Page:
Local Angle

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Over at Slate, Tom Hazlett has an interesting piece about the FCC rules that prevent satellite radio from competing with broadcasters by offering local news, weather, sports, and traffic information. A good illustration of how protectionism masquerades as regulation in "the public interest."

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  1. More of the commentary that Reason should be offering up, instead of taking sides with John Kerry in returning to a pre-9/11 foreign policy, wishing away the very real problem of WMD in terrorist states like North Korea and believing that our freedom can be secure in a world with 11th century nuclear powers like North Korea and its mad monarch.

  2. Making “local programming” available nationally would seem like a good thing to the millions of Americans who do not live, either temporarily or permanently, in the community where they were raised, or educated, or otherwise still have a connection. I use internet radio to keep track of certain local events Back East, where much of my family lives, and where my favorite sports teams still play. Having a convenient portable source might be worth signing-up with XM or Sirius.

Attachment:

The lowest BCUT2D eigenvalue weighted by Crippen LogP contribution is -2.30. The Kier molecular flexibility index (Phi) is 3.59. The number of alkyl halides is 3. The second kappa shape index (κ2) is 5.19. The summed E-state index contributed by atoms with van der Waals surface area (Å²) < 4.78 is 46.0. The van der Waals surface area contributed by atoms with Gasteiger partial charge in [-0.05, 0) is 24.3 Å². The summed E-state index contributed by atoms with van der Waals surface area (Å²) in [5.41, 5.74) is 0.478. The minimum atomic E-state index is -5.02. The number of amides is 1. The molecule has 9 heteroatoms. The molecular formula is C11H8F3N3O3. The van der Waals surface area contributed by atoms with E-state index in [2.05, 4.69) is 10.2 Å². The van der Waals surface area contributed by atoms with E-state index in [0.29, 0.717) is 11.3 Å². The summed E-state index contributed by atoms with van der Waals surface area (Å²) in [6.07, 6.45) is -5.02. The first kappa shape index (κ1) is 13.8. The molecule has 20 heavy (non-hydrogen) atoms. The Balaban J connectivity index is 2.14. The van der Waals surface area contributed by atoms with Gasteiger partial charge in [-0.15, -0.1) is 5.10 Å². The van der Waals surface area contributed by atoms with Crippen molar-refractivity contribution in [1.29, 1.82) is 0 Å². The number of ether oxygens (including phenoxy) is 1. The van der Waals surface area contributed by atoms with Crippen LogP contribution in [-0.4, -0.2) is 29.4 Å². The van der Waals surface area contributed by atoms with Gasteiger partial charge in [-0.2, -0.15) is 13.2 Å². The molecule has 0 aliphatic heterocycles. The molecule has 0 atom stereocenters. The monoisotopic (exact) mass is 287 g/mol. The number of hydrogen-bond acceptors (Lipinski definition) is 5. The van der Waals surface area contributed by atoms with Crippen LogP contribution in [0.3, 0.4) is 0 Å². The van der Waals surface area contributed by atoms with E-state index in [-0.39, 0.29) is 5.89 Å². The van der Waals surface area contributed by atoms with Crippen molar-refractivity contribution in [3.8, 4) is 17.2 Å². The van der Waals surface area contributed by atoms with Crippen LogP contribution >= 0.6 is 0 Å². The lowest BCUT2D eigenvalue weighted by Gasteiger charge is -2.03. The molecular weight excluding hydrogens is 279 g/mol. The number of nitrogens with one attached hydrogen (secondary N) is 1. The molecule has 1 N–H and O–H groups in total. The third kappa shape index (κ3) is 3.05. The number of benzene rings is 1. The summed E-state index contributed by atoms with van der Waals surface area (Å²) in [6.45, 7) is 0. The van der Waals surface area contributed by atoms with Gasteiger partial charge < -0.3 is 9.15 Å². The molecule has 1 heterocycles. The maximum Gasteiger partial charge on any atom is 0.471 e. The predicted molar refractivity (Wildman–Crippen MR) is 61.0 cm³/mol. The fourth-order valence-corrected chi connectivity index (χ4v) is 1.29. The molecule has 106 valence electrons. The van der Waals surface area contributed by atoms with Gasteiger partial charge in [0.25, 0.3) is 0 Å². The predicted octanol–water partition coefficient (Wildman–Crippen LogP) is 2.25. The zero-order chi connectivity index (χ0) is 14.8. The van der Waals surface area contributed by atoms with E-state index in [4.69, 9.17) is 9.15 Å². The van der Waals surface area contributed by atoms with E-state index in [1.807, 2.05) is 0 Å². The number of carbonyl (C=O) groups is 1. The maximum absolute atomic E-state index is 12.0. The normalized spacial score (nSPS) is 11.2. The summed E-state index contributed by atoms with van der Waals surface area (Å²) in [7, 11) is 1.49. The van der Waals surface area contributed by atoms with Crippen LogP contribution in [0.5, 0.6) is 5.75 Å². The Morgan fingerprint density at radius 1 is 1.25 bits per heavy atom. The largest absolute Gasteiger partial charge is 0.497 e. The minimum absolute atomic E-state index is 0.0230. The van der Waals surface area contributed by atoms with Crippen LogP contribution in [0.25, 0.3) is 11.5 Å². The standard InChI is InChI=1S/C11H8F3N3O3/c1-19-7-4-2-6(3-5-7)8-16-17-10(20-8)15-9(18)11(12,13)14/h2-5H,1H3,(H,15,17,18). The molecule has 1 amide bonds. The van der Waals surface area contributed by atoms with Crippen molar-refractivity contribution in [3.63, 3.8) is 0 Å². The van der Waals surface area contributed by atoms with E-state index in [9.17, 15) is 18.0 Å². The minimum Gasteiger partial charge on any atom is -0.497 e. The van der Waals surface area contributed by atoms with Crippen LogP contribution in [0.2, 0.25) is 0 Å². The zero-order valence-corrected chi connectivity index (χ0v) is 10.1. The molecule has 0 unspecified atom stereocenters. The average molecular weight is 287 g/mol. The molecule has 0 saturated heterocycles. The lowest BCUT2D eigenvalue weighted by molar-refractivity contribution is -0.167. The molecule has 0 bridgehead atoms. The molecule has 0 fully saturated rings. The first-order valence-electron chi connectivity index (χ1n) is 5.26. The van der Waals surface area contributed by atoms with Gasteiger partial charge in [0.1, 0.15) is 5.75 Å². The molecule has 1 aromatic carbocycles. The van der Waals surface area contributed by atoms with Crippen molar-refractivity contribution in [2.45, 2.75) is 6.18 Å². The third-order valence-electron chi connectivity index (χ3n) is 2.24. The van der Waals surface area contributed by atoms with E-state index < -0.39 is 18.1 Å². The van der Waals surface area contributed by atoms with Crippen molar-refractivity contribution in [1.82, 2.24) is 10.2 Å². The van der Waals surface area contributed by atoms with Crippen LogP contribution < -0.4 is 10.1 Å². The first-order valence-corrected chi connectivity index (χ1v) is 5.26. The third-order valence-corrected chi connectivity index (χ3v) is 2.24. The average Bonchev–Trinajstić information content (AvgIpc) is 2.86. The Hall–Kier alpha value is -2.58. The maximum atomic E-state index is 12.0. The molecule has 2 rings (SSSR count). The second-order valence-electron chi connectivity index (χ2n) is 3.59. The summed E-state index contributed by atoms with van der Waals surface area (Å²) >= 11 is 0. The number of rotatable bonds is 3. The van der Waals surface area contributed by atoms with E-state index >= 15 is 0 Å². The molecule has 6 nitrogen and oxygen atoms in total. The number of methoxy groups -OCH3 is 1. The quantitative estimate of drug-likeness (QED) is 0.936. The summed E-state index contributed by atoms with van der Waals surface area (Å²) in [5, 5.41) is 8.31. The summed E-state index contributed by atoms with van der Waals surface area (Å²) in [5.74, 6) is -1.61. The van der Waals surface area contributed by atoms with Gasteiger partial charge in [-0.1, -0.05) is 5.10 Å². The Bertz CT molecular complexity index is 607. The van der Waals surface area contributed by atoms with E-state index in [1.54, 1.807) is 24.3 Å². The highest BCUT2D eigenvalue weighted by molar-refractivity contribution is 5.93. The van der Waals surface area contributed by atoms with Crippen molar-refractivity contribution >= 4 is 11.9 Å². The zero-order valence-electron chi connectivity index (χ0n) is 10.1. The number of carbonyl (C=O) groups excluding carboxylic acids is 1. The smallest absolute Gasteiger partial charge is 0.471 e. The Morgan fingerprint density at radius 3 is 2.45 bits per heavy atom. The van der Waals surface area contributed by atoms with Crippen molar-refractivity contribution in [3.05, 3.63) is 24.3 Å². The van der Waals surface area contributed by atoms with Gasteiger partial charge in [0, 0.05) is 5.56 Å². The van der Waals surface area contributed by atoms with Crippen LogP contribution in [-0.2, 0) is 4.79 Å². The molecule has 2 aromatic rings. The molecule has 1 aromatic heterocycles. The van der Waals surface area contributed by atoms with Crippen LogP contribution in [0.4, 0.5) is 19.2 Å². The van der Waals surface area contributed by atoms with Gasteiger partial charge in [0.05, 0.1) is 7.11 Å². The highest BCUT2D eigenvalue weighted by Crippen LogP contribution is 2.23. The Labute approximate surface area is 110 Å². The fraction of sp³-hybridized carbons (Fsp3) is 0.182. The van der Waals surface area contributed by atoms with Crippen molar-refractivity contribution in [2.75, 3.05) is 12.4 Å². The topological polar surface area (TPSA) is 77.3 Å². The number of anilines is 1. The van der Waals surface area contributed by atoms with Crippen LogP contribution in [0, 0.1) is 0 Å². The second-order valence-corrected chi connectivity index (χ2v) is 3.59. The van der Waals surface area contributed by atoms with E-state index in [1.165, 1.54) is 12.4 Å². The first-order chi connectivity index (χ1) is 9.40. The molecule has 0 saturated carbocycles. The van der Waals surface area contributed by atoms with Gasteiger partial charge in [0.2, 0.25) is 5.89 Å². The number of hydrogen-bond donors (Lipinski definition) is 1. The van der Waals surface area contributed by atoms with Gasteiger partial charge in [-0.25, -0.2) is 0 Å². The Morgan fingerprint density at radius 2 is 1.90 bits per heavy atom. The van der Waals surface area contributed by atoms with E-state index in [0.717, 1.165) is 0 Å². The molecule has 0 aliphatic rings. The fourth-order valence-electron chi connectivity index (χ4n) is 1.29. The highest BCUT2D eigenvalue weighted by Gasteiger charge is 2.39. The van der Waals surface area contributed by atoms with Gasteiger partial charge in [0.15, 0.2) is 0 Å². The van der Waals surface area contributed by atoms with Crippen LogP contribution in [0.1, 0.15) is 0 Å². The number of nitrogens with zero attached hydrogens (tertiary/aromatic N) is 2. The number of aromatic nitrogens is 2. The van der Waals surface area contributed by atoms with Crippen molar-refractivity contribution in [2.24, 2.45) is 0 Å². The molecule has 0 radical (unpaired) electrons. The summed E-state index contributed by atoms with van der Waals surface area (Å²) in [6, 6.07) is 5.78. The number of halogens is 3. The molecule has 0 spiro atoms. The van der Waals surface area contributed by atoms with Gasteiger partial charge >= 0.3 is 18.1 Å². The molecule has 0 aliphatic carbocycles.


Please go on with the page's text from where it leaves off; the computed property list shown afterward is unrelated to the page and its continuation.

In the city I reside in, one locally-owned company owns the only daily newspaper, the most popular AM station, an FM’er, a chain of weekly shoppers/community newspapers and the top-rated station for TV news. They could stand a little more competition than the Clear Channel AM outlets on radio, which have relocated their on-air news staff to another city!

    Kevin

  3. I agree with the regulators, and I’d take it a step further: force TV networks to alter programming to fit each local market. Thus, the “Friends” beamed to my area would feature Rachel as a stripper, Joey as a cocaine importer,
    Ross as Mercedes-driving Boca-brat and Chandler as, well, a wise-ass dork.

  4. More of the commentary that Reason should be offering up

    I wrote about it last October, Matthew.

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